There are numerous proposals which group these into larger units, some of
which will probably be demonstrated in time.  To date no New World language
has been proven to be related to any Old World family.  The larger North
American families include:

ESKIMO-ALEUT:  two Eskimo languages and Aleut.
ATHAPASKAN:  most of the languages of Alaska and northwestern Canada,
    also includes Navajo and Apache.  Eyak (in Alaska) is related to
    Athapaskan; some linguists put these together with Tlingit and Haida
    in a NA-DENE family.
ALGONQUIAN:  most of Canada and the Northeastern U.S., includes
    Cree, Ojibwa, Cheyenne, Blackfoot
IROQUOIAN:  the languages of NY state (Mohawk, Onondaga, etc.) and Cherokee
SIOUAN:  includes Dakota/Lakhota and other languages of the Plains
    and Southeast U.S.
MUSKOGEAN: Choctaw, Alabama, Creek, Mikasuki (Seminole) and other
    languages of the southeast U.S.
UTO-AZTECAN:  a large family in Mexico and the Southwestern U.S.,
    includes Nahuatl (Aztec), Hopi, Comanche, Paiute, etc.
SALISH:  languages of Washington and British Columbia
HOKAN:  languages of California and Mexico; a controversial grouping
PENUTIAN:  languages of California and Oregon; also controversial

Work on documentation and classification of South American languages still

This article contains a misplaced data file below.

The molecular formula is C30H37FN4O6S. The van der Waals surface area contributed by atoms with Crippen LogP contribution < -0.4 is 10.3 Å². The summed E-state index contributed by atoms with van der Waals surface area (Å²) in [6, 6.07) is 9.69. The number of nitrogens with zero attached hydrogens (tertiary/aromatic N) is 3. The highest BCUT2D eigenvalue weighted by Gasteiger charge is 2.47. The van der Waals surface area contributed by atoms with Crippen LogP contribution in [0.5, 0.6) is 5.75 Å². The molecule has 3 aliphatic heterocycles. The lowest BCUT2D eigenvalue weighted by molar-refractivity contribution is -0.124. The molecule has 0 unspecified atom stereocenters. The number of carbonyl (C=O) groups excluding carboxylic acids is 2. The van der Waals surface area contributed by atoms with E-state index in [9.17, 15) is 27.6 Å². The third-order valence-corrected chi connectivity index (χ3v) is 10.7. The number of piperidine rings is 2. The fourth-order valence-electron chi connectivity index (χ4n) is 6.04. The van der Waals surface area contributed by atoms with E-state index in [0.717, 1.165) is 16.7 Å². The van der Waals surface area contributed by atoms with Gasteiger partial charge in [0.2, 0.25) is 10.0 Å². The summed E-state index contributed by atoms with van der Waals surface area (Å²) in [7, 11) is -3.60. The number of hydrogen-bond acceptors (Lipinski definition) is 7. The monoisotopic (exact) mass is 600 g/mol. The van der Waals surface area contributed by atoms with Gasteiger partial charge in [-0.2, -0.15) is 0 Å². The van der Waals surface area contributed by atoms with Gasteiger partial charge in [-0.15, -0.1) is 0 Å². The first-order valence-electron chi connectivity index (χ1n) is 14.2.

has a long way to go.  Generally recognized families include:

ARAWAKAN, TUCANOAN, TUPI-GUARANI (including Guarani, a national language
of Paraguay), CARIBAN, ANDEAN cluding Quechua and Aymara)

LANGUAGE ISOLATES:  A number of languages around the world have never been
successfully shown to be related to any others-- in at least some cases
because any related languages have long been extinct.  The most famous
isolate is Basque, spoken in northern Spain and southern France; it is
apparently a survival from before the Indo-Europeanization of Europe.
9. Why do  Hebrew and Yiddish
           Japanese and Chinese
           Persian and Arabic
   look so much alike if they aren't related?

In each of these cases one language has adopted part or all of the
writing system of an unrelated language.

(To a Chinese, English and Finnish look alike, because they're written
in the same alphabet.  Yet they are not historically related.)
10. How do linguists decide that languages are related?           [--markrose]